It seems to me that the proponents of these dramatic rollbacks in both parties would do well to learn from history how and why we got where we are today. First and foremost, we are no longer ignorant of the impact of our actions on the environment, so that is no longer an acceptable excuse for poor stewardship. Second, living cheek to jowl with almost nine million other folks in the most densely populated state in the nation, which will see complete “build-out” sometime in the next generation, long before any other state, just means that we cannot hide our environmental problems, and that the public will continue to demand that we address them.
We should remember, for example, that we first enacted our Air Pollution Control Act in the mid-1950’s, and later the Toxic Catastrophe Prevention Act in the 1980’s, in response to deadly episodes of industrial emissions in neighboring Pennsylvania and Bhopal, India, respectively. Our Spill Compensation and Control Act was passed in 1976 after the massive Santa Barbara oil spill and proposed drilling off the coast of New Jersey taught us that our beaches and shore tourism industry were vulnerable to oil spills. And the Environmental Cleanup Responsibility Act was a response to the fact that we had too many abandoned contaminated industrial sites, and more sites on the national Superfund list than any other state.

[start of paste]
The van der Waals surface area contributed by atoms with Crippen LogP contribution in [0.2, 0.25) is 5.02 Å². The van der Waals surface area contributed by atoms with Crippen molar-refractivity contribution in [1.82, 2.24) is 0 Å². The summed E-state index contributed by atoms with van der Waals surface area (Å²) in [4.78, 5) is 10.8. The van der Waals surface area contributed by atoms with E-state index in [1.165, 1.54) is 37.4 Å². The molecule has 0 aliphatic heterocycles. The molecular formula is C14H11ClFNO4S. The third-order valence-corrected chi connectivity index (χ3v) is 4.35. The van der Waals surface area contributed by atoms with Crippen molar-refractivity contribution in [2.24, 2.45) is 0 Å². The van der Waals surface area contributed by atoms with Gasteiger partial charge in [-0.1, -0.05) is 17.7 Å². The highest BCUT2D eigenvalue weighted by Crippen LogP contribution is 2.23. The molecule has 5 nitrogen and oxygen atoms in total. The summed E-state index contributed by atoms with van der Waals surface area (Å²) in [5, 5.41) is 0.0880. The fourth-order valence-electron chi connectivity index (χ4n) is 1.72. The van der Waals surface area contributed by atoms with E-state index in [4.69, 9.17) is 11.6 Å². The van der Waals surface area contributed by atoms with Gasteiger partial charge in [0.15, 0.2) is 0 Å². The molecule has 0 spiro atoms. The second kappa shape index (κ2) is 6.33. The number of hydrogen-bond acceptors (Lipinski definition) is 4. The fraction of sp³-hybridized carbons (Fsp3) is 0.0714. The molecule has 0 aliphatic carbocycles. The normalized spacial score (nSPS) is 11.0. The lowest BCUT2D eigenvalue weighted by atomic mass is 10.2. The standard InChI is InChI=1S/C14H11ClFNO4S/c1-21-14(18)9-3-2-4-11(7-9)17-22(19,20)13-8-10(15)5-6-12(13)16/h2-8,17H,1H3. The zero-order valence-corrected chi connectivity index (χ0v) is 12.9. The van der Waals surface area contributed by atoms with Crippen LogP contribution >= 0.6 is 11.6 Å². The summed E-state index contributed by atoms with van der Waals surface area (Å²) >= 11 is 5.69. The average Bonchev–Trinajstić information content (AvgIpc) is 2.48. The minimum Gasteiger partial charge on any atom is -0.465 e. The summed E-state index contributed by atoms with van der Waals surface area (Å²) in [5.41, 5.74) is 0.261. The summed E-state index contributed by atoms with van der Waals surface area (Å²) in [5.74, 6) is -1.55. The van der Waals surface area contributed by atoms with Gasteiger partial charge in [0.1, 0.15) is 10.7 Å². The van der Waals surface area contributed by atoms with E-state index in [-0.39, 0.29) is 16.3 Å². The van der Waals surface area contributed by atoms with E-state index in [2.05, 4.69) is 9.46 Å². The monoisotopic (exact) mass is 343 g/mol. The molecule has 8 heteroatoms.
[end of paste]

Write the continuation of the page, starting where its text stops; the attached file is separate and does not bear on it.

Do we really want to roll back this progress just as these landmark programs are making a real difference?
Winston Churchill said, “Those who fail to learn from history are doomed to repeat it.” Today’s elected officials in both parties who are determined to roll back environmental regulations would do well to heed this lesson before the pendulum of public opinion swings back with a vengeance once our problems worsen, as they inevitably will if we backtrack now.
It is time for Republicans to remember that they are the party of Theodore Roosevelt, Tom Kean and Maureen Ogden, and to demonstrate that truly responsible conservatives have learned the lesson that we need a healthy environment to ensure a prosperous economy. It also is time for Democrats to remember that they are the party of Franklin Roosevelt, Jim Florio and John McKeon, and that many environmental problems disproportionately affect the folks they claim to represent, especially blue collar workers, the working poor and people living in urban areas.
But most of all, it is time for each one of us — Democrats and Republicans, farmers and factory workers, suburbanites and city dwellers — to accept responsibility for our environment by staying the course, so we can bequeath to our children a world that is healthier and more sustainable than the one we inherited from our parents, rather than to waste the progress we have made and the natural capital we have banked since 1970. And that is the real message of Earth Day 2011.